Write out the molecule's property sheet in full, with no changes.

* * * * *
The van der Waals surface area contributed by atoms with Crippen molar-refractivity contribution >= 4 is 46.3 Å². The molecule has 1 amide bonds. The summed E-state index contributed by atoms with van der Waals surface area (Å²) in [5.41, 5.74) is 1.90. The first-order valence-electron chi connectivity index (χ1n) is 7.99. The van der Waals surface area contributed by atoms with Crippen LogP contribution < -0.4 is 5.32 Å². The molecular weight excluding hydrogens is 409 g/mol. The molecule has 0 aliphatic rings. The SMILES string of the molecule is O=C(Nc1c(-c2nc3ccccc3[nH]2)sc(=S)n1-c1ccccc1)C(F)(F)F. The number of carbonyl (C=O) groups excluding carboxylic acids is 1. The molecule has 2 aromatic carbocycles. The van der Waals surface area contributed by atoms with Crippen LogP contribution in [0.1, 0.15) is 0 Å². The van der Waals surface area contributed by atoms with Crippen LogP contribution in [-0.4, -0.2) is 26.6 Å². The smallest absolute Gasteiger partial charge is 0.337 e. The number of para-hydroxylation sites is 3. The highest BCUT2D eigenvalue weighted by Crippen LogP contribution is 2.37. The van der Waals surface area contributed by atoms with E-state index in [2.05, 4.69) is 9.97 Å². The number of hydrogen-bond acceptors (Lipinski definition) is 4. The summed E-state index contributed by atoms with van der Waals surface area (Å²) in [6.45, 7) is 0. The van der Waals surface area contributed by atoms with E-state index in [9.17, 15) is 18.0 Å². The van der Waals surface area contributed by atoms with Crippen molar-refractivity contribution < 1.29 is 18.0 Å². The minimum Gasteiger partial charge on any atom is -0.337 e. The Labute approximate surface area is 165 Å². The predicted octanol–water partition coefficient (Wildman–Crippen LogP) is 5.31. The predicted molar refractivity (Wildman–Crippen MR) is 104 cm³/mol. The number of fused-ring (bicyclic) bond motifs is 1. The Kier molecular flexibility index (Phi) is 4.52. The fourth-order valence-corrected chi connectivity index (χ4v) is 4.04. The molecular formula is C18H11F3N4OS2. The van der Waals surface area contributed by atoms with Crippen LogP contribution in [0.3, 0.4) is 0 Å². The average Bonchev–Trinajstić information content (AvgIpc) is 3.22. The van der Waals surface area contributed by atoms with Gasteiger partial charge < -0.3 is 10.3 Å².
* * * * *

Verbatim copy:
The van der Waals surface area contributed by atoms with Crippen molar-refractivity contribution >= 4 is 46.3 Å². The molecule has 1 amide bonds. The summed E-state index contributed by atoms with van der Waals surface area (Å²) in [5.41, 5.74) is 1.90. The first-order valence-electron chi connectivity index (χ1n) is 7.99. The van der Waals surface area contributed by atoms with Crippen LogP contribution < -0.4 is 5.32 Å². The molecular weight excluding hydrogens is 409 g/mol. The molecule has 0 aliphatic rings. The SMILES string of the molecule is O=C(Nc1c(-c2nc3ccccc3[nH]2)sc(=S)n1-c1ccccc1)C(F)(F)F. The number of carbonyl (C=O) groups excluding carboxylic acids is 1. The molecule has 2 aromatic carbocycles. The van der Waals surface area contributed by atoms with Crippen LogP contribution in [0.1, 0.15) is 0 Å². The van der Waals surface area contributed by atoms with Crippen LogP contribution in [-0.4, -0.2) is 26.6 Å². The smallest absolute Gasteiger partial charge is 0.337 e. The number of para-hydroxylation sites is 3. The highest BCUT2D eigenvalue weighted by Crippen LogP contribution is 2.37. The van der Waals surface area contributed by atoms with E-state index in [2.05, 4.69) is 9.97 Å². The number of hydrogen-bond acceptors (Lipinski definition) is 4. The summed E-state index contributed by atoms with van der Waals surface area (Å²) in [6.45, 7) is 0. The van der Waals surface area contributed by atoms with E-state index in [9.17, 15) is 18.0 Å². The van der Waals surface area contributed by atoms with Crippen molar-refractivity contribution < 1.29 is 18.0 Å². The minimum Gasteiger partial charge on any atom is -0.337 e. The Labute approximate surface area is 165 Å². The predicted octanol–water partition coefficient (Wildman–Crippen LogP) is 5.31. The predicted molar refractivity (Wildman–Crippen MR) is 104 cm³/mol. The number of fused-ring (bicyclic) bond motifs is 1. The Kier molecular flexibility index (Phi) is 4.52. The fourth-order valence-corrected chi connectivity index (χ4v) is 4.04. The molecular formula is C18H11F3N4OS2. The van der Waals surface area contributed by atoms with Crippen LogP contribution in [0.3, 0.4) is 0 Å². The average Bonchev–Trinajstić information content (AvgIpc) is 3.22. The van der Waals surface area contributed by atoms with Gasteiger partial charge < -0.3 is 10.3 Å².